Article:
Breaking down Little Caesars' new television ad campaign

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The "Pizza! Pizza!" ad is back

Little Caesars’ first national TV campaign in 15 years, resurrecting its cartoon spokesman and “Pizza! Pizza!” tagline, could break through the pizza sector’s marketing battlefield, said an advertising executive watching the segment.

Detroit-based Little Caesars launched two new commercials this week that promote the Hot-N-Ready pizzas priced at $5 or the 3 Meat Treat pizzas for $8, and end with the tagline “Pizza! Pizza!” New York-based agency BFG 9000, which won Little Caesars’ account in May, developed the new commercials.

In one of the new commercials, two teenagers bring home a Hot-N-Ready pizza to their grandfather, who, in disbelief, tells them to paint him blue and call him “Babe” — then actually produces the can of paint. The other commercial shows a man gloating next to a pond with the giant fish he has caught, only to find a Little Caesars customer just as enthusiastic about the $5 large pizza he attained.

“Humor should break through in this pizza category right now,” Tim Nelson, president of Chicago-based advertising agency Tris3ct, said in an interview with Nation’s Restaurant News. “If Little Caesars wants to drive trial and reconsideration among what I would think is a lot of lapsed users, this is a good way to go. … The market has been trained to respond to value offers when they know the offers are out there. A pepperoni pizza for $5 speaks to a very large part of the market.”

Nelson, who oversaw the McDonald’s account for Arc Worldwide years ago, also noted that the pizza segment remains one of the industry’s most competitive sectors, especially in terms of television advertising. Little Caesars’ campaign may be differentiated enough to break through, he said, because of the different tack it takes compared with the big three pizza chains: Pizza Hut, Domino’s and Papa John’s.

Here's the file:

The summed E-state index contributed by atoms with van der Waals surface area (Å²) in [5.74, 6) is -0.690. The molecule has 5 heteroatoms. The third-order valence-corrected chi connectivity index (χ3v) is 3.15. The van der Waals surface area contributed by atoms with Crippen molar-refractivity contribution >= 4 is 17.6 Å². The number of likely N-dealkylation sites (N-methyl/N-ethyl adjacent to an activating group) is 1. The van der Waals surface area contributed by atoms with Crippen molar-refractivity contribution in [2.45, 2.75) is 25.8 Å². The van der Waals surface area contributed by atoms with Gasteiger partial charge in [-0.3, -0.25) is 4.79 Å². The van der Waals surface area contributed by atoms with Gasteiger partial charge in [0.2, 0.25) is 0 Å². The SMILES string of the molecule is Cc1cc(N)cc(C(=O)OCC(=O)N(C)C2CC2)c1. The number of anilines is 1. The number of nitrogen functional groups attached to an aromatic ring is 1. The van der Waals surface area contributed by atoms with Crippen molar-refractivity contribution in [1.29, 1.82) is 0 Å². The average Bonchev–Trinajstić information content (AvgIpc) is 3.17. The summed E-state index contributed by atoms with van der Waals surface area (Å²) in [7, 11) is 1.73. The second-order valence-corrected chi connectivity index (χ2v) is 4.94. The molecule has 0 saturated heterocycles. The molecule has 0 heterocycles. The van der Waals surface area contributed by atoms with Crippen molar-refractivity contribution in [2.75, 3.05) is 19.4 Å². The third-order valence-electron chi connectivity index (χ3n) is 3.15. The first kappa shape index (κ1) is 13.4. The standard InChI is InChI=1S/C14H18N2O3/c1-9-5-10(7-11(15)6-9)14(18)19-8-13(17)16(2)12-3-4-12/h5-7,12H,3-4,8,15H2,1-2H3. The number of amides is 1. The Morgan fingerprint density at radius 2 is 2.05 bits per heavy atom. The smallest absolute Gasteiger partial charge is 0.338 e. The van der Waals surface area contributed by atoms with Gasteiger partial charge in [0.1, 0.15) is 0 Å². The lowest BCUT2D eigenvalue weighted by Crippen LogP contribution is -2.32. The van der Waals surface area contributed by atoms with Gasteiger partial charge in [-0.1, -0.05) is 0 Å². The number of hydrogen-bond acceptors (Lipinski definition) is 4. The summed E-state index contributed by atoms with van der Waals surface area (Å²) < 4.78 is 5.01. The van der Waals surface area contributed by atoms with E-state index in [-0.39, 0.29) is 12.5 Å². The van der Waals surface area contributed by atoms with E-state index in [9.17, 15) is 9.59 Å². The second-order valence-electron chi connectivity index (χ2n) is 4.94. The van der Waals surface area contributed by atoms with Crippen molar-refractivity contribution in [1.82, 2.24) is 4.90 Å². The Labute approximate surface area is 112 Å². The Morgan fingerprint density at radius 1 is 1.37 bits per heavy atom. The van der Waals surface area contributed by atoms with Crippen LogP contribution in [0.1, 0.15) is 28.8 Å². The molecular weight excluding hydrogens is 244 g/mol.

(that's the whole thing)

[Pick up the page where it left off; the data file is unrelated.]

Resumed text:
Little Caesars’ spots are built around humor and value, Nelson said, meaning they will not go head to head with Domino’s and Papa John’s commercials about quality starring their executives, or with Pizza Hut’s campaigns around limited-time offers.

The focus on the $5 Hot-N-Ready highlights Little Caesars’ aggressive value proposition, which it has used to quickly rebuild its once-struggling franchise operation. According to the latest NRN Top 100 industry census, Little Caesars posted U.S. systemwide sales growth of 12.36 percent to $1.43 billion, as unit growth rose 7 percent to 3,455 locations, for fiscal 2011.

Little Caesars first used the “Pizza! Pizza!” tag in 1979, and former advertising agency Cliff Freeman & Partners developed popular advertisements around the phrase and the Little Caesar cartoon character in the late 1980s.

Nelson noted that, although consumers could possibly confuse the current offer for the “Pizza! Pizza!” tagline’s old two-pizza offer, the decision to repurpose the expression in this new campaign should leverage Little Caesars’ heritage and ultimately work.

“The tagline definitely has value, and if Little Caesars brings it into today’s environment, there are plenty of young adults who just see it as the call to action that it is,” Nelson said. “It won’t be hard for them to redefine. These are clearly single-pizza offers.”

Little Caesars may have missed the mark on one brand attribute, he said — convenience. In his estimation, the chain missed the opportunity to point out Little Caesars’ biggest competitive advantage of carryout over delivery.

“The spots don’t really elevate the occasion of grabbing and going, compared with getting a pizza delivered, but I expect that other spots would go that route in the future,” said Nelson. “The idea that you could just drive to a Little Caesars and pick the pizza up [with no waiting] is a completely different proposition. In the spots right now, it’s not quite clear why Little Caesars is the right choice other than its price.”

Little Caesars did not respond to requests for comment to this story.

Contact Mark Brandau at mark.brandau@penton.com.
Follow him on Twitter: @Mark_from_NRN